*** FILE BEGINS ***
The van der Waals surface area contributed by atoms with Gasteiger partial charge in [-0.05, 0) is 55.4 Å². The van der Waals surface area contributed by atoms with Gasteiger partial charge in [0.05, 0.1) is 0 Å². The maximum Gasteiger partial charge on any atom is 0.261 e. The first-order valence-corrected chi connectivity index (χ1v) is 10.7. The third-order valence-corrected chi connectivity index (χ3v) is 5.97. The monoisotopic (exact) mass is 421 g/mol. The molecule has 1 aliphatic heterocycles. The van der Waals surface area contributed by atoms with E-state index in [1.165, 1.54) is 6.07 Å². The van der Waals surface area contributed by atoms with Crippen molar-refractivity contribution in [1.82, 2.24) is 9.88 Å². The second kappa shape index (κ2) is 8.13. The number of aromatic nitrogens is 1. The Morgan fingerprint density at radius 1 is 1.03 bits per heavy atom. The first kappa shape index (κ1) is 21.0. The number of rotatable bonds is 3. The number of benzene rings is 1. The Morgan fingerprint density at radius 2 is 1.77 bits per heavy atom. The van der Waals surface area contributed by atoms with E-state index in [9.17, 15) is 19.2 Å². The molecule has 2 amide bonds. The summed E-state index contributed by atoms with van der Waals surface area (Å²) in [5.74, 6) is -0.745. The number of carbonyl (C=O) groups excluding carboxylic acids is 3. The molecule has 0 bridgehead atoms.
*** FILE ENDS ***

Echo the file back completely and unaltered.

The van der Waals surface area contributed by atoms with Gasteiger partial charge in [-0.05, 0) is 55.4 Å². The van der Waals surface area contributed by atoms with Gasteiger partial charge in [0.05, 0.1) is 0 Å². The maximum Gasteiger partial charge on any atom is 0.261 e. The first-order valence-corrected chi connectivity index (χ1v) is 10.7. The third-order valence-corrected chi connectivity index (χ3v) is 5.97. The monoisotopic (exact) mass is 421 g/mol. The molecule has 1 aliphatic heterocycles. The van der Waals surface area contributed by atoms with E-state index in [1.165, 1.54) is 6.07 Å². The van der Waals surface area contributed by atoms with Crippen molar-refractivity contribution in [1.82, 2.24) is 9.88 Å². The second kappa shape index (κ2) is 8.13. The number of aromatic nitrogens is 1. The Morgan fingerprint density at radius 1 is 1.03 bits per heavy atom. The first kappa shape index (κ1) is 21.0. The number of rotatable bonds is 3. The number of benzene rings is 1. The Morgan fingerprint density at radius 2 is 1.77 bits per heavy atom. The van der Waals surface area contributed by atoms with E-state index in [9.17, 15) is 19.2 Å². The molecule has 2 amide bonds. The summed E-state index contributed by atoms with van der Waals surface area (Å²) in [5.74, 6) is -0.745. The number of carbonyl (C=O) groups excluding carboxylic acids is 3. The molecule has 0 bridgehead atoms.